Cookie consent

AstroBin saves small pieces of text information (cookies) on your device in order to deliver better content and for statistical purposes. You can disable the usage of cookies by changing the settings of your browser. By browsing AstroBin without changing the browser settings, you grant us permission to store that information on your device.

I agree
Contains:  Pelican nebula, IC 5070, The star 57Cyg, The star 56Cyg
Getting plate-solving status, please wait...
IC 5070 - Pelican Nebula, 





    
        

            Kurt Zeppetello
IC 5070 - Pelican Nebula

IC 5070 - Pelican Nebula

Technical card

Resolution: 4656x3520

Dates:Sept. 16, 2019Sept. 17, 2019Sept. 18, 2019

Frames:
ZWO Ha 7nm 1.25": 102x180" (gain: 139.00) -10C bin 1x1
ZWO O-III 7nm 1.25": 100x180" (gain: 139.00) -10C bin 1x1
ZWO SII 7nm 1.25": 107x180" (gain: 139.00) -10C bin 1x1

Integration: 15.4 hours

Darks: ~12

Flats: ~15

Bias: ~20

Avg. Moon age: 17.76 days

Avg. Moon phase: 89.70%

Bortle Dark-Sky Scale: 5.00

Temperature: 13.00

Astrometry.net job: 2955882

RA center: 20h 51' 15"

DEC center: +44° 3' 54"

Pixel scale: 1.203 arcsec/pixel

Orientation: 269.008 degrees

Field radius: 0.975

Locations: Happy Frog Observatory, Monroe, Connecticut, United States

Data source: Backyard

Description

This is my first image of the Pelican which I decided to do in narrowband (SHO) since it would take many nights to acquire the data including when the moon was out. Located in constellation Cygnus and approximately 2000 light-years away the Pelican Nebula is separated from the more popular North American Nebula by a dark molecular cloud. In astronomy it seems your either a well studied object or hardly studied at all, the Pelican is one of those well studied objects as light from newly formed stars is energizing the surrounding gas clouds of hydrogen and oxygen.

I especially like the gold front located on the lower right of the image. In this region Herbig-Haro objects have been detected as jets of gas are seen to be emanating from a protostar. I imaged this over eleven nights but do to my situation I was only able to image for 2.5 hours each night. I moved on to another object when this went out out of my FOV. I managed to get a little over 5 hours on Ha, OIII, and SII for fifteen total hours. I did have a couple of "Aargg" moments as one night I was not focused properly and another night it looked clear but very faint clouds moved in. On third night my camera was making this very load noise but was cooling so I pretended it it was not making any noise (the fan was replaced six months ago). The next day I decided to take the back cover off myself and discovered a bug decided to make a home there. On the positive side, I purchased a Pegasus EQMOD direct cable from Highpoint Scientific and got it working.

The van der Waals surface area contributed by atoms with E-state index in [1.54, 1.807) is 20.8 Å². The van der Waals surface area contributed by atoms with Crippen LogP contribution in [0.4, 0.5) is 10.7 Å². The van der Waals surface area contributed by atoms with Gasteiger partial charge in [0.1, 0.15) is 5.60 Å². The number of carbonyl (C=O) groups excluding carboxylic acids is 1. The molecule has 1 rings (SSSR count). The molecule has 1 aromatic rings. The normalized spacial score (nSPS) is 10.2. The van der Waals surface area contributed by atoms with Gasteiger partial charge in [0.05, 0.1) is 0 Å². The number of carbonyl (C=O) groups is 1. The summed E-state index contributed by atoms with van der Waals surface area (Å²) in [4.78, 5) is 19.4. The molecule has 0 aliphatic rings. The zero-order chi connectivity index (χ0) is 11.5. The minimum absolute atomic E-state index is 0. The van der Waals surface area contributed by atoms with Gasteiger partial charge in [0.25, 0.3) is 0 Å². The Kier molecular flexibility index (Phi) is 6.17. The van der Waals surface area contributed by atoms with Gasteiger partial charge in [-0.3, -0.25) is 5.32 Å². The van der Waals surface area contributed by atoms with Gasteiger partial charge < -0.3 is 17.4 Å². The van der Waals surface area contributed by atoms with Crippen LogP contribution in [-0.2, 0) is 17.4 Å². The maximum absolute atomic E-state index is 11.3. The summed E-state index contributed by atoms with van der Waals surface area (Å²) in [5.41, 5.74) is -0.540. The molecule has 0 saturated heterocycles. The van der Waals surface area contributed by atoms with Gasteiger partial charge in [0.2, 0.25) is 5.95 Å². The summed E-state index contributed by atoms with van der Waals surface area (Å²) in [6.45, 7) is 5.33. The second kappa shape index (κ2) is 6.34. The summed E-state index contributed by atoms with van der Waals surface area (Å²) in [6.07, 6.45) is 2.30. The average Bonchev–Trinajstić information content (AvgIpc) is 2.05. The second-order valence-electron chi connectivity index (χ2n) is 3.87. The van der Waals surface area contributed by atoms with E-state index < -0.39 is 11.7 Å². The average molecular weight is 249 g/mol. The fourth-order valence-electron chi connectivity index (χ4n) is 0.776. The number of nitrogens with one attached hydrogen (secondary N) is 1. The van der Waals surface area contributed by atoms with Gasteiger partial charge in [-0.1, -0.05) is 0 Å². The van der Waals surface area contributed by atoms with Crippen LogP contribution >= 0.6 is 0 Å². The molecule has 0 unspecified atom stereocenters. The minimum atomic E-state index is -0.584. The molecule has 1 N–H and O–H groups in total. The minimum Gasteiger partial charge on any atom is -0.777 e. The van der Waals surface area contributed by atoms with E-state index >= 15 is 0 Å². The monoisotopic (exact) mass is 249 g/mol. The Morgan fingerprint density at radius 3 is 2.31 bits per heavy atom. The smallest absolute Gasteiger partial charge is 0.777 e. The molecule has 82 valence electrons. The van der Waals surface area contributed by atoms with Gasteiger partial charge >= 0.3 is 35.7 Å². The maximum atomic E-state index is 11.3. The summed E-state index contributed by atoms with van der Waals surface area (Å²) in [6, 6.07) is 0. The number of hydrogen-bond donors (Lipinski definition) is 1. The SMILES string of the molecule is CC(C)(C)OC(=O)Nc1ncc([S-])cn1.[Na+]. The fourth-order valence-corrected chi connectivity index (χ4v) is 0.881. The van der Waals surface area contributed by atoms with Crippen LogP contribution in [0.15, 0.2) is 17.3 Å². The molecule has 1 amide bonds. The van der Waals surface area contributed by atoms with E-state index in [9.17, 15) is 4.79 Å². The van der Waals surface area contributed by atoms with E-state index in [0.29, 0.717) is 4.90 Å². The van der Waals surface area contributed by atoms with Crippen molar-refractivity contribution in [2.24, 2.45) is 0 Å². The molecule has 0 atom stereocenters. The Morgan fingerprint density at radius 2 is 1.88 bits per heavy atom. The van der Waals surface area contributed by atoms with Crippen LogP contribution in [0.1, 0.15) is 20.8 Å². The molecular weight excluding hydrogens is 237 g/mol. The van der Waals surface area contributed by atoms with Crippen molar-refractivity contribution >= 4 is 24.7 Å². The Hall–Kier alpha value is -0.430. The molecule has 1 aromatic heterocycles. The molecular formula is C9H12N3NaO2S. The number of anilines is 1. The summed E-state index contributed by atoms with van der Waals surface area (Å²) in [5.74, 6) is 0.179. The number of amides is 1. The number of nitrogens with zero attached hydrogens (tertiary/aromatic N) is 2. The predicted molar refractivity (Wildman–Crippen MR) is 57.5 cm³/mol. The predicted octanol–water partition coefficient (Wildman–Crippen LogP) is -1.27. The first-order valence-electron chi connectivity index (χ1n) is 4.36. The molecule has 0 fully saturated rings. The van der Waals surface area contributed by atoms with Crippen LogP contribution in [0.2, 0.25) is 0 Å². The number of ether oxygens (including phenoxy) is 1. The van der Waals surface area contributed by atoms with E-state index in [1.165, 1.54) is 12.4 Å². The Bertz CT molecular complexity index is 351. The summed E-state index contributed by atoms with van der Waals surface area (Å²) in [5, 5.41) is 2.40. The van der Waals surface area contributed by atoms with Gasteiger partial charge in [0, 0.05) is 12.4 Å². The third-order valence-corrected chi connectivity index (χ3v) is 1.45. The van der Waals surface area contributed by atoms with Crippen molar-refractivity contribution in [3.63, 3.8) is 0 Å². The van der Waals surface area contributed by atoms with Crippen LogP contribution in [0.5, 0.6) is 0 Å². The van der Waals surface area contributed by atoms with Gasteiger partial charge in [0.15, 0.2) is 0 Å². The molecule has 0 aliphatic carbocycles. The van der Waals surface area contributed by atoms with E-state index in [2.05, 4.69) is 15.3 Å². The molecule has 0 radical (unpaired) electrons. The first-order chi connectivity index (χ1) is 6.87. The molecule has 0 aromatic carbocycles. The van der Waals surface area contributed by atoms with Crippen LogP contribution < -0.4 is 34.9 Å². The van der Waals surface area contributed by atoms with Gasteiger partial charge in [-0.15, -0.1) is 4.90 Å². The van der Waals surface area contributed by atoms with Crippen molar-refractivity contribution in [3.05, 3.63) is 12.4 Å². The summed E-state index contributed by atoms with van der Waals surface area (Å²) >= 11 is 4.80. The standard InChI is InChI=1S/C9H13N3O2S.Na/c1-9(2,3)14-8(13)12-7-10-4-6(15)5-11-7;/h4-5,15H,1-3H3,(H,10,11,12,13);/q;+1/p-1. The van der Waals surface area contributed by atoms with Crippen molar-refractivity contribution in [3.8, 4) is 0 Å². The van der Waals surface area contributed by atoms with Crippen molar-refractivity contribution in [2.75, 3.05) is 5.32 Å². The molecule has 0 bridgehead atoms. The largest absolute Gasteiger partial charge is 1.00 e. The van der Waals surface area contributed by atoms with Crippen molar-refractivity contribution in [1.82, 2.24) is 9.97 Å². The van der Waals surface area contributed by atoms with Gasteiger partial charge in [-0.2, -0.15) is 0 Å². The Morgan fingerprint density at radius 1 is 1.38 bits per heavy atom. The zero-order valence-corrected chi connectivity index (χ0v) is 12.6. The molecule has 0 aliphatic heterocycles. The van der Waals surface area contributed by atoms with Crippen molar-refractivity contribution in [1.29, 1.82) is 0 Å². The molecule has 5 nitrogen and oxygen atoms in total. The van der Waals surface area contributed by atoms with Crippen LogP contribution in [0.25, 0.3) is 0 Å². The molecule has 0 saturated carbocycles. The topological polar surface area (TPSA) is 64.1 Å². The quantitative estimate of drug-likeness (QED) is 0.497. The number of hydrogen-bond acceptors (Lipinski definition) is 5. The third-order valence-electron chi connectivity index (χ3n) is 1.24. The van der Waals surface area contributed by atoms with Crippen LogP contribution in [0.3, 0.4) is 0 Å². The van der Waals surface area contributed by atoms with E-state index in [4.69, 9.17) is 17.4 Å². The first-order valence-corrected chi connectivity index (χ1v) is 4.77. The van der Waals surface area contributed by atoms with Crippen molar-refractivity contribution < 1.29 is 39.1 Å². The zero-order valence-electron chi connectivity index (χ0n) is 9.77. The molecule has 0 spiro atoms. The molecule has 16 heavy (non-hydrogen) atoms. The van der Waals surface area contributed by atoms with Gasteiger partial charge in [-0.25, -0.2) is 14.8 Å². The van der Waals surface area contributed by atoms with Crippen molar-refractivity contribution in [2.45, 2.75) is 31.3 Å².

Processing was the usual for me, no rhyme or reason just stumbling along. I am happy with how it turned out overall but I am not totally happy with the stars. I tried many things to fix them but you adjust one thing at the expense of another. I actually made a starless version with StarNet and may come back with another version when I get some time.

These are the dates I actually imaged:
9-13-19, 9-15-19, 9-16-19, 9-17-19, 9-18-19, 9-19-19, 9-21-19, 9-22-19, 9-25-19, 9-26-19, 9-27-19

Comments

Author

kurtzepp
Kurt Zeppetello
License: None (All rights reserved)
1312
Like

Sky plot

Sky plot

Histogram

IC 5070 - Pelican Nebula, 





    
        

            Kurt Zeppetello

In these public groups

Imaged with APT